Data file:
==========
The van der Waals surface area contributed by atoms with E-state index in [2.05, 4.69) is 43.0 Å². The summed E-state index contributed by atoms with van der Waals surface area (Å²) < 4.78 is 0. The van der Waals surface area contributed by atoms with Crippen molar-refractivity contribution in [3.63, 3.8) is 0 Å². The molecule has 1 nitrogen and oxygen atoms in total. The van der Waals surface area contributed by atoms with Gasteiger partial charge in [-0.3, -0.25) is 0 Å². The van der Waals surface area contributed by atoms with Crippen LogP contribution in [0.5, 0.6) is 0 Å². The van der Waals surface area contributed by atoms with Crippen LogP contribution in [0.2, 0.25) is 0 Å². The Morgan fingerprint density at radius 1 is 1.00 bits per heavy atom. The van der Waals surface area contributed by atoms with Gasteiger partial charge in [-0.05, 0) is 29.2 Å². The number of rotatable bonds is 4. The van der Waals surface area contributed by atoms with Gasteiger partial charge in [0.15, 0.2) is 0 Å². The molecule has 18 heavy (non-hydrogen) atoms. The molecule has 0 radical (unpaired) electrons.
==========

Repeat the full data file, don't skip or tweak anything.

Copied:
The van der Waals surface area contributed by atoms with E-state index in [2.05, 4.69) is 43.0 Å². The summed E-state index contributed by atoms with van der Waals surface area (Å²) < 4.78 is 0. The van der Waals surface area contributed by atoms with Crippen molar-refractivity contribution in [3.63, 3.8) is 0 Å². The molecule has 1 nitrogen and oxygen atoms in total. The van der Waals surface area contributed by atoms with Gasteiger partial charge in [-0.3, -0.25) is 0 Å². The van der Waals surface area contributed by atoms with Crippen LogP contribution in [0.5, 0.6) is 0 Å². The van der Waals surface area contributed by atoms with Crippen LogP contribution in [0.2, 0.25) is 0 Å². The Morgan fingerprint density at radius 1 is 1.00 bits per heavy atom. The van der Waals surface area contributed by atoms with Gasteiger partial charge in [-0.05, 0) is 29.2 Å². The number of rotatable bonds is 4. The van der Waals surface area contributed by atoms with Gasteiger partial charge in [0.15, 0.2) is 0 Å². The molecule has 18 heavy (non-hydrogen) atoms. The molecule has 0 radical (unpaired) electrons.